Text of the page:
Seagan was born at a hospital with my mother at my side. I told my mother often (as I knew my belly was full of boy child) I would not have my son circumcised. After Seagan’s birth I lay on this bed in the hallway with my still‑nursing son an hour out of my womb. People were singing “Happy Birthday” and sipping orange juice. The pediatrician was asking if I wanted Seagan circumcised. I was saying “No,” and my mom, seemingly shocked, was saying “Yes.” Then she asks for the doctor’s advice and that of his wife. They say they’re biased to a mother’s choice about her own child. My mother was frantically talking about cleanliness and what not….
And Seagan, so young and sweet, nursing … lying warm and naked next to my body … trusting me to do the best I can for him … with this argument/discussion about his penis … such a small, tiny penis … as new as he was.
In my mind I see picket lines of tormented males with signs saying “Save the Foreskin!” How odd, and what a fantasy!!*
I am not often around relatives other than my immediate family, so I haven’t had any pressure from my Jewish background other than my mother who to this day remarks how “funny” Seagan’s penis looks.
For a short while I had an intact, very Italian, stepfather who couldn’t relate to circumcision at all. He often said American men must have little penises because they were “half chopped off as a baby!”
Male friends with any sensitivity would react towards the idea of circumcision similarly to the way a nursing mother reacts to the thought of a cracked nipple. They reach for their penis or cross their legs and look very wounded.
In the past I have had three intact “intimate” friends. Two were more into “hiding” their penises and cleaning up after intercourse, making love in the dark or under the covers. The third was a wonderful man who felt most fortunate for having his foreskin intact. It is, amongst other things, an added attraction.
* Not such an “odd” fantasy any more. Take a look at our “Blood-Stained Men” protests going on! – R.R.
Laurie Levites , Los Angeles, CA.
I chose not to have my sons circumcised so they would remain whole and unmaimed. The foreskin acts as a shield that protects the end of the penis from desensitization from contact with underclothing and also functions as a flexible folding‑unfolding sleeve during sexual intercourse for the increased pleasure of both partners.
Our first son was born in 1964. Prior to his birth we discussed circumcision with our family physician who recommended it for general hygiene. Other friends gave varying reasons -‑ reduces masturbation, would be more painful later, or other boys in the locker room would tease. Since these ideas seemed vague at best, I made some cursory research and learned that circumcision was rarely necessary. The only substantial reason that I have found favoring it is for religious grounds.
When we were expecting our second child, my wife told our doctor that I did not want a male child circumcised and asked that I visit him to discuss it. His penile and cervical cancer scare did little good because I knew more about circumcision than he did.
In 1974 we found ourselves expecting another baby. By this time I was a virtual anti‑circumcision fanatic. I suspect that circumcision can be related to homosexuality and high divorce rates. When my anti‑circumcision stand was mentioned to the doctor he suggested that we make an appointment with him to discuss it. This physician said “Circumcision was so common that the hospital might as well do all male babies as routine.” He did admit that many doctors did not find circumcision necessary. After I sent our doctor and the hospital a certified letter refusing permission for circumcision, our doctor threatened to drop my wife as a patient, but did not and never mentioned circumcision again. After our son was born his bassinet was marked with 4 inch letters “NO CIR.”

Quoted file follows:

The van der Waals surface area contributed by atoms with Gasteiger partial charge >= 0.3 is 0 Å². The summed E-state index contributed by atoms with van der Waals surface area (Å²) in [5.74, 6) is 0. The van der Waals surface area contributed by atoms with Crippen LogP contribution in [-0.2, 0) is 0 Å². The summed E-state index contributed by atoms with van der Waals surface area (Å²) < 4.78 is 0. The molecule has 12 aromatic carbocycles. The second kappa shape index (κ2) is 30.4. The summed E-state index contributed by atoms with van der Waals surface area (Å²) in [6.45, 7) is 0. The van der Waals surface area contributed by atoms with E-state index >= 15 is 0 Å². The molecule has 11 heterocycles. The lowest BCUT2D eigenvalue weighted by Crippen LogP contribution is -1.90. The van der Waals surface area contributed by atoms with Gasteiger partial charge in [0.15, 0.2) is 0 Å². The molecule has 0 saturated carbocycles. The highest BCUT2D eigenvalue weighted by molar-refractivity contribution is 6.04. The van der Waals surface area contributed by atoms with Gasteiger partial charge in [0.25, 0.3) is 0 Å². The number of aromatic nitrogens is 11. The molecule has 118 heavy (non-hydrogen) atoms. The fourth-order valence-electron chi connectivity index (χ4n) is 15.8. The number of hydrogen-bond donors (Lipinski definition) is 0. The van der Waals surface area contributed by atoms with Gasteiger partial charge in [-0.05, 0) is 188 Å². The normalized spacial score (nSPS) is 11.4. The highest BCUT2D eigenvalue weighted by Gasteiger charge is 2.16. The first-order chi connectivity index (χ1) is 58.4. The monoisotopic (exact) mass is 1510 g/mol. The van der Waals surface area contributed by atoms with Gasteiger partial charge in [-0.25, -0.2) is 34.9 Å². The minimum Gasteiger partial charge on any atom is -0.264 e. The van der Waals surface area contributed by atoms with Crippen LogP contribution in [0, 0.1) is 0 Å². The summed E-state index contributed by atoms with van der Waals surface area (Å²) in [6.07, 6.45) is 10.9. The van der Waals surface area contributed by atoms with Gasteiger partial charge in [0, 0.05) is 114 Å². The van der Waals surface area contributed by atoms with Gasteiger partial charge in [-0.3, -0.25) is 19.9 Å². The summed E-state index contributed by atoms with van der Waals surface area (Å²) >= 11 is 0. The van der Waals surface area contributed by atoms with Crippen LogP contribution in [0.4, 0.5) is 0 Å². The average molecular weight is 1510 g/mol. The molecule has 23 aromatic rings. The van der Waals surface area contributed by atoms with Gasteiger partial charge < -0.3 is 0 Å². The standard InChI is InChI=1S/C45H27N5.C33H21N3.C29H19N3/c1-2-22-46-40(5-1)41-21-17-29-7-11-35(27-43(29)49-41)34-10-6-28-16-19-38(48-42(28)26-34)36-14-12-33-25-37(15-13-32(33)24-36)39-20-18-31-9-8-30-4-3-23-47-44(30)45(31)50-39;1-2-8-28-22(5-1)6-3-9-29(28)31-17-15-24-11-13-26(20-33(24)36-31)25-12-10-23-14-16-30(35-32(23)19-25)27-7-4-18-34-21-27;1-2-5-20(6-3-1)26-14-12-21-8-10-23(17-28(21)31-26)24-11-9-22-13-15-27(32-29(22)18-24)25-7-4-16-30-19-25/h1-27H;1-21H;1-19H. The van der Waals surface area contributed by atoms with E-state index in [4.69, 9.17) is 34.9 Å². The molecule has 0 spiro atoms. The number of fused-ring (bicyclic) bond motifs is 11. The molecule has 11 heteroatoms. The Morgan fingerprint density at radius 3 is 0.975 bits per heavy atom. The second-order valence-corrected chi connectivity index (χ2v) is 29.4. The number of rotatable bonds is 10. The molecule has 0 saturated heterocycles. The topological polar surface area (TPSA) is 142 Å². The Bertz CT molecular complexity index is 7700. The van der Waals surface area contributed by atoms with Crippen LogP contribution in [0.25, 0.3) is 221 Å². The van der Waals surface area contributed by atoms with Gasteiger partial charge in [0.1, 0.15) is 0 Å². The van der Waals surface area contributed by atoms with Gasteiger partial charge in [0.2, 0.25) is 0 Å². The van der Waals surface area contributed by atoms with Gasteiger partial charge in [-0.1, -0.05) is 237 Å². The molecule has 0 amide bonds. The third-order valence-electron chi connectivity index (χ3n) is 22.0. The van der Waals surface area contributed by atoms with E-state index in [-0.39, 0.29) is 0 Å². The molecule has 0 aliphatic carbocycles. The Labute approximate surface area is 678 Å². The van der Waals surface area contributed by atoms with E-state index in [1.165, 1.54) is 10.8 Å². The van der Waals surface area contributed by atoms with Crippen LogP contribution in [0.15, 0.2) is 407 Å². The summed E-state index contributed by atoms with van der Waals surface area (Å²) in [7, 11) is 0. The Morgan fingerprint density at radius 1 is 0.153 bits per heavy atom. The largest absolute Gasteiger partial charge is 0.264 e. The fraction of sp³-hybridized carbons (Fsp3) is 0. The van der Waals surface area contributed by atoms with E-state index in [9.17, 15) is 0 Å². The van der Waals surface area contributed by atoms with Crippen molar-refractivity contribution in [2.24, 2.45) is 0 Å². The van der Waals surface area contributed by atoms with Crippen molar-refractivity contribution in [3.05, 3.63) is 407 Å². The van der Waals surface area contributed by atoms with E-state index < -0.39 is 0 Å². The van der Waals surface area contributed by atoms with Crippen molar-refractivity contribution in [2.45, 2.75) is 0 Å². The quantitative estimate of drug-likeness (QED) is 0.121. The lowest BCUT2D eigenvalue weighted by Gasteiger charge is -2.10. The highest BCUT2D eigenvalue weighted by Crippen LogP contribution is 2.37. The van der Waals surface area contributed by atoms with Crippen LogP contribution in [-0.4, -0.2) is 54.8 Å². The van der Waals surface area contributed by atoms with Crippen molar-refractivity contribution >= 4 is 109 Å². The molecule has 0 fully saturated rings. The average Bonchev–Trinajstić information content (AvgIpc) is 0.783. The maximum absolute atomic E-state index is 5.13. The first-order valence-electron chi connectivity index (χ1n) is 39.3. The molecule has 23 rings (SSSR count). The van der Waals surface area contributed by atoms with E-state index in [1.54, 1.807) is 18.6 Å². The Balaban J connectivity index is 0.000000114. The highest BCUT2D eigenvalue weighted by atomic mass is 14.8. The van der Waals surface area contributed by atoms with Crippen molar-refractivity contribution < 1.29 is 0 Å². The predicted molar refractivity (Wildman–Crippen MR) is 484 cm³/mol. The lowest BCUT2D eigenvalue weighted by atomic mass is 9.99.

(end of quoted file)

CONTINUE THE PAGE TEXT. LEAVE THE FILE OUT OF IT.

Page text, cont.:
(Name Withheld by Request)
“If new mothers can be taught to clean their newborn daughters’ genitals, then why not their sons’? If little girls can be taught to clean the myriad folds that we’re blessed with, then why not little boys? I must agree with my husband who says, ‘What kind of a way is that to start your life, getting the end of your penis cut off?’ “
My husband, Larry, has a very good friend. This man had always been an analytical type‑if you couldn’t explain it mathematically, it couldn’t be true. Several years ago he started to change and see things more “spiritually.”
One afternoon he was working in his garden and suddenly felt very bad -‑ so terrible that he didn’t want to stay out there. He went inside to work out his problem. He had been practicing yoga, so he went into a meditative state. He began feeling extreme anger, humiliation, and frustration and realized that these feelings “reminded” him of his circumcision as an infant. A subconscious realization is very hard to describe to someone else, but Larry’s impression was that his friend had no doubt that he had, indeed, recalled the operation and was feeling the same sensations and emotions he felt as a newborn.
Over the last few years I began to doubt the practice, but figured it must be very difficult to deal with an intact foreskin and perhaps it was best to remove it. However, I’ve come to realize how brainwashed I’ve been. If new mothers can be taught to clean their newborn daughters’ genitals, then why not their sons’? If little girls can be taught to clean the myriad folds that we’re blessed with, why not little boys?